Does everyone do that combination? No. And that's ok.


When I first started writing this blog, it was meant to be about how to find my balance after returning to school. I kept adding to it, changing what my conclusion was, and waiting to publish it until I could finally say "This is what balance is".

But here's the thing: balance isn't something constant that you can just attain. It's not binary. We're constantly reacting to changes in our equilibrium, from both our environments and our own selves.

Since starting school, I haven't juggled as much, even though I'm teaching a juggling exco. I've quit my job as Local Dance Coordinator with OSwing. I'm not as interested in my Intro Neuroscience class as I am in my dance class. I've narrowed my passion in circus and tumbling down to mainly just Tricking, which isn't even a traditional circus art at all.

I don't feel like I'm losing passions - but maybe my priorities are changing.

Over the summer, I was happy to be at circus school. I was happy to be constantly working on tumbling and juggling. I was happy that that's all I was doing.

But now that I'm back at school? I'm happy to be taking classes again (...even if I don't like all the work sometimes). I'm happy to not just be doing circus, and that I have these other aspects of my life. I'm happy to have such rich diversity in my life.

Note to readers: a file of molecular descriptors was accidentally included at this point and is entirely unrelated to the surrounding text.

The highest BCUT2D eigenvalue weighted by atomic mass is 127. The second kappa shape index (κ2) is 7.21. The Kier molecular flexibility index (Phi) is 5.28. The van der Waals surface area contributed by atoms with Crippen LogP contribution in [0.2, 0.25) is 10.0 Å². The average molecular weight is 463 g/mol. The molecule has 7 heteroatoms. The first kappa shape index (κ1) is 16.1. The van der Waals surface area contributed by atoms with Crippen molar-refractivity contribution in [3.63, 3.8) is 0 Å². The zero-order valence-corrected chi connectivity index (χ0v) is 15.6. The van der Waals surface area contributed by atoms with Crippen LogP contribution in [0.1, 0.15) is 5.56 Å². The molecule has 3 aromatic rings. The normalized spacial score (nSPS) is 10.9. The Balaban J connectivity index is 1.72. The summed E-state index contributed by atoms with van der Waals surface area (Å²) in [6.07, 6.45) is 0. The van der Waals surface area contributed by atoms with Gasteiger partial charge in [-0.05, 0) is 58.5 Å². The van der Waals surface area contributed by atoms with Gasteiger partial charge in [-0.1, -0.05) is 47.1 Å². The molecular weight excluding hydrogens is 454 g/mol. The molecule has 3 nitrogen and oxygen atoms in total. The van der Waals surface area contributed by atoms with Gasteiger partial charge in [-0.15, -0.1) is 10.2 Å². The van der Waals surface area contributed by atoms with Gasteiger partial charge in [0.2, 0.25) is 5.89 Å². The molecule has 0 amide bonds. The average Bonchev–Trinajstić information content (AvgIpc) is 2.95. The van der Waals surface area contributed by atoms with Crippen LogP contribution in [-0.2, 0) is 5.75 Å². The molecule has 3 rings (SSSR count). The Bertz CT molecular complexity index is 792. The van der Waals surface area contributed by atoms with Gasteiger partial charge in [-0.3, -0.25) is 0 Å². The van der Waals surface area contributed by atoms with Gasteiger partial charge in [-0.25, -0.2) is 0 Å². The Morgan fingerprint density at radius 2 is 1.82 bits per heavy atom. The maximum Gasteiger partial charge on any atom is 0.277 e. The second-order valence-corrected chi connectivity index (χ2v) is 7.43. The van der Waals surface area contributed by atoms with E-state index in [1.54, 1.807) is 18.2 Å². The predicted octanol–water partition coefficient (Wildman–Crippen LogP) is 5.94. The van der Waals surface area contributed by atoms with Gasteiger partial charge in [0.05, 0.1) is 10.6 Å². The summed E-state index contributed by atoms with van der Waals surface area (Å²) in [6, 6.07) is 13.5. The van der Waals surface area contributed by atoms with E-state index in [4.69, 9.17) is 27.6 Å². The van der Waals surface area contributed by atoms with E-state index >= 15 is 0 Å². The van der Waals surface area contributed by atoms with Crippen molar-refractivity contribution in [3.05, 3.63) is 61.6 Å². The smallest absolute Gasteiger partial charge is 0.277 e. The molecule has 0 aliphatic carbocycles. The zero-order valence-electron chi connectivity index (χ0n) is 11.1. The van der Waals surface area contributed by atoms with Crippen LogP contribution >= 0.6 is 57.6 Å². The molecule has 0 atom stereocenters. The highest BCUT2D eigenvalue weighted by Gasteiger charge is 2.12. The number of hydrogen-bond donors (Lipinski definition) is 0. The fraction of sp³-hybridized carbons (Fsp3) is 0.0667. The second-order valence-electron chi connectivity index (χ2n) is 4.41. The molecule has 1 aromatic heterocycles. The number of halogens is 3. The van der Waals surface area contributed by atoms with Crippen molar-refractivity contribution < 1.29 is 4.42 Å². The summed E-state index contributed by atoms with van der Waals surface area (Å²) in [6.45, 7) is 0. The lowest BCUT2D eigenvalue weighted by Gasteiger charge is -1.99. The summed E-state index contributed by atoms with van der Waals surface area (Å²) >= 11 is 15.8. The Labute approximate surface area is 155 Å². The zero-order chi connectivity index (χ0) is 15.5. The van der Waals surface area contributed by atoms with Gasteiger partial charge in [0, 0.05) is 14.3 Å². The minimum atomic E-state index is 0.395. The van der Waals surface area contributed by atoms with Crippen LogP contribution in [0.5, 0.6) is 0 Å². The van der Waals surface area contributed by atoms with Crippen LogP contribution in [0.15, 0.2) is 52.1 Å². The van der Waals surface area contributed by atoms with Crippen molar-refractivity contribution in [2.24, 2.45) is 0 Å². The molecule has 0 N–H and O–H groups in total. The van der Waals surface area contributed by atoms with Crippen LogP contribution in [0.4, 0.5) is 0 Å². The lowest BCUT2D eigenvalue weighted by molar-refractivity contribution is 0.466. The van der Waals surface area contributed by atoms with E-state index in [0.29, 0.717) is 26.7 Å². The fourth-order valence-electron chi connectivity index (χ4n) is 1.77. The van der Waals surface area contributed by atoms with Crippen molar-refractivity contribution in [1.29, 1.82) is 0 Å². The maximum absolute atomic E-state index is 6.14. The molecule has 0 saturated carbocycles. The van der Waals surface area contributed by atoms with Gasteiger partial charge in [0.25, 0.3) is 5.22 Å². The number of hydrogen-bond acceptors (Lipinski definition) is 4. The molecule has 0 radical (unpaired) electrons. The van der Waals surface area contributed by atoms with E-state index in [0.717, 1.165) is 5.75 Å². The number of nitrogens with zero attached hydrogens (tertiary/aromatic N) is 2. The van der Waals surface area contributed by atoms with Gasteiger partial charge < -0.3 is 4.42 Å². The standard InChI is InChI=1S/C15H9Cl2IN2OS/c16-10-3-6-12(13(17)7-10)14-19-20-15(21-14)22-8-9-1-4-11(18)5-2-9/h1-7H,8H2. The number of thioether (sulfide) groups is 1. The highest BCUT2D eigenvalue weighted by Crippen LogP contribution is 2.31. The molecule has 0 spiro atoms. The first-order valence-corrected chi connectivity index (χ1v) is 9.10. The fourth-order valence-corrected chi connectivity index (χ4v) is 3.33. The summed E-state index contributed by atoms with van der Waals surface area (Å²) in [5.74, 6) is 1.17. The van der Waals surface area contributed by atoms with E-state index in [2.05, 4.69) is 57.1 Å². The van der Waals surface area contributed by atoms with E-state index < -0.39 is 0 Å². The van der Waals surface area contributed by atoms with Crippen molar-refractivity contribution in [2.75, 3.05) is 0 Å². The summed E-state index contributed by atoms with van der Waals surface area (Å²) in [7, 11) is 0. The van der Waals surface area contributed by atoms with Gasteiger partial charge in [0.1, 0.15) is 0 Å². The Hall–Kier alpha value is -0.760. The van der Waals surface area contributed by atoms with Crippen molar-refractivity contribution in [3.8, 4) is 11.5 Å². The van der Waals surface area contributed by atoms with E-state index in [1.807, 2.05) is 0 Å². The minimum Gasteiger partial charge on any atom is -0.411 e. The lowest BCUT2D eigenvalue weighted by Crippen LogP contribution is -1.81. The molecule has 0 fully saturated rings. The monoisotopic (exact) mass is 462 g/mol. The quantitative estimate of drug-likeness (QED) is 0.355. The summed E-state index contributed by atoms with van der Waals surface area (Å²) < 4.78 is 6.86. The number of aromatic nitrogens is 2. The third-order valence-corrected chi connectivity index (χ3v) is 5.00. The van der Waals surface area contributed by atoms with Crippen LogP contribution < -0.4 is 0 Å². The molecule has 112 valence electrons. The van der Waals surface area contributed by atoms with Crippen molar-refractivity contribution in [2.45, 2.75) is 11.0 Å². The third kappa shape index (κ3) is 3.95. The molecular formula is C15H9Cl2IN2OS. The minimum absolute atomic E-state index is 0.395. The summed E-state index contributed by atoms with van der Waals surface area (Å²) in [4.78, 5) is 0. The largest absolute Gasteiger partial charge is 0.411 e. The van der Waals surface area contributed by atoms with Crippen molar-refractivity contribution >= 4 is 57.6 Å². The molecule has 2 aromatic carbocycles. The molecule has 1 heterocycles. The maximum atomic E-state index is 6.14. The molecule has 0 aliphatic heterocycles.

With that being said, I've found that Tricking is my new centre of equilibrium.

Tumbling Club (which I'm the Co-Captain and Treasurer of) just had a weekend of workshops with an Oberlin alum, professional stuntman, and Tricker, and it was just about the most fun I've had all semester.

If you're curious, here's some skills I was throwing outside a few weeks ago:


Had a pretty chill sesh at TGIF today. Feeling like I should start combo-ing once I get a few more basic skills #playthiswithsound #tricking #tumbling #oberlin #suicidekipup #backtuck #tgif by @teagule_chicken


And this is a video truly showcasing some of the best in the world:


But even if I wake up thinking about tricking, spend my idle time visualizing tricks, and go to sleep eager for my next training session... I'm glad that I do more.

And even if I'm still figuring out how all these different parts of my life fit together, even if it sometimes feels impossible, even if I sometimes wish it was easier - it's still worth it.

It's good to be back.



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{ Responses To This Entry }

This so good, creative and helpful.
Congratulations and thanks.

Posted by: Onur on October 4, 2016 9:25 PM


"Balance isn't something constant that you can just attain. It's not binary. We're constantly reacting to changes in our equilibrium, from both our environments and our own selves." YES THIS. Such an important thing to acknowledge and remember, and I love how you've phrased it.

Posted by: Tanya on October 26, 2016 10:38 AM